Per the Natural Resources Defense Council (NRDC), “Renewable energy comes
from natural sources that are constantly and sustainably replenished.” As we understand more and more about the dangers of burning fossil fuels, these valuable resources are becoming an integral part of the shift toward 100% clean energy for all.


This is energy derived from the movement of water, usually through dams on rivers. The largest source of renewable energy currently being used, hydroelectric power generation accounts for six percent of the nation’s electricity, according to NRDC. It’s important to point out that while the water itself is renewable, local ecosystems are adversely affected by damming rivers. For this reason, few sites are available for building new dams.

Another form of hydroelectric energy that’s newly being researched is marine hydrokinetic power, in which the power of ocean waves and tides is harnessed. This is still in early phases of development, but it has intriguing potential since the force of gravity can’t be depleted.


Pollution-free and inexhaustible, wind power is growing in importance, and in many areas, it can now compete with the price of building new plants powered by coal and gas. The United States should generate enough wind energy in 2014 to power 11 million homes, and about 75,000 Americans have jobs related to manufacturing and maintaining wind generation plants. The U.S. Energy Information Administration estimates that in the future, wind farms could generate up to 30 percent of the nation’s power.


This is one area where consumer technology is exploding with new, cheaper and more efficient technologies. The NRDC states that by the end of this decade, solar power may be less expensive than conventional energy in some regions. Already, many individual homeowners are realizing the benefits of switching over to solar power, and a growing number of businesses and public institutions are also converting. New structures throughout the west and southwest are incorporating solar panels in their initial designs, and by the end of this decade, the burgeoning solar industry is on track to employ hundreds of thousands of Americans.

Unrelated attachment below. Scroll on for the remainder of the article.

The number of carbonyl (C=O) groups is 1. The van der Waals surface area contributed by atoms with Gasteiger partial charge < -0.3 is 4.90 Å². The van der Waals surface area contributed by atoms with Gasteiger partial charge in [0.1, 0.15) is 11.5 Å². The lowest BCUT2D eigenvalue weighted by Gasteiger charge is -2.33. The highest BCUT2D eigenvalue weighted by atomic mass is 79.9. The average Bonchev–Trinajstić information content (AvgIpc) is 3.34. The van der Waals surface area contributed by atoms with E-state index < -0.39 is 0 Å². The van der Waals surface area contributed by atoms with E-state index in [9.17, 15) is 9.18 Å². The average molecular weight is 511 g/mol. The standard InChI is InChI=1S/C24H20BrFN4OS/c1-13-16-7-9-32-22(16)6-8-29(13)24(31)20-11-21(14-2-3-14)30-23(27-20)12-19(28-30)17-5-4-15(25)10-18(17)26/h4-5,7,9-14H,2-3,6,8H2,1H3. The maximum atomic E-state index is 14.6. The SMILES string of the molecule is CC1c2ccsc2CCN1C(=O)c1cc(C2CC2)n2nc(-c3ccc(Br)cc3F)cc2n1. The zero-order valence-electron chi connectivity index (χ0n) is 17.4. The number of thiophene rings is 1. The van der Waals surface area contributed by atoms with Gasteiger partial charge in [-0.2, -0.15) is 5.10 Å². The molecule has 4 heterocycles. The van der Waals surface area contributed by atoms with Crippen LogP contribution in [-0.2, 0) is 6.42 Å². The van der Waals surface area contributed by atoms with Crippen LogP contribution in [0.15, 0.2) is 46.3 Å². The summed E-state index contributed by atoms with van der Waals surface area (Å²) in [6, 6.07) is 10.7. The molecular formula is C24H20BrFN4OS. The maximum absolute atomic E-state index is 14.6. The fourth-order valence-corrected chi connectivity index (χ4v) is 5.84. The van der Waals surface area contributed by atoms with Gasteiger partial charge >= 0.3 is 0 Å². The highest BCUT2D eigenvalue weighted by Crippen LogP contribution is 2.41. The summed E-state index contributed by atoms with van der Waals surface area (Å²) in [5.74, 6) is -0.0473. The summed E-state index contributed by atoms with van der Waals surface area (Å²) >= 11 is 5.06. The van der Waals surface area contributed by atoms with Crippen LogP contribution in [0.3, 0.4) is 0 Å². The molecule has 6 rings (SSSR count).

Beneath the earth’s surface are large reservoirs of hot water and steam that are heated by contact with molten rock (magma). The heat from these sources can potentially be tapped for energy generation, although accessing underground resources requires some form of drilling and needs to be strictly evaluated from an environmental perspective. Small-scale geothermal installations in California and Nevada are used to heat greenhouses, pools, homes and a dehydration plant, but large-scale geothermal energy is not in our near future.

Biomass and Biofuel

When you burn plant materials, you generate energy; the ethanol in your gasoline is derived from corn and forest products. The problem is that large amounts of land and water are dedicated to growing these fuel crops, and that may not be sustainable in the long term. Furthermore, the NRDC points out that in some cases, trees are “co-fired” along with coal, and the process creates pollution that increases global warming. New methods are currently being developed that use existing agricultural and logging industry waste products for fuel production rather than growing dedicated fuel crops. Massachusetts is leading the way in encouraging sustainable biomass fuels, and there is promise that such programs can eliminate the current hazards.

We draw on the earth and sun for our energy, but currently over 80 percent of our country’s energy is derived from nonrenewable sources: petroleum, natural gas and coal. We can look to the future with far greater hope if we focus today on deploying permanently renewable energy to power our society.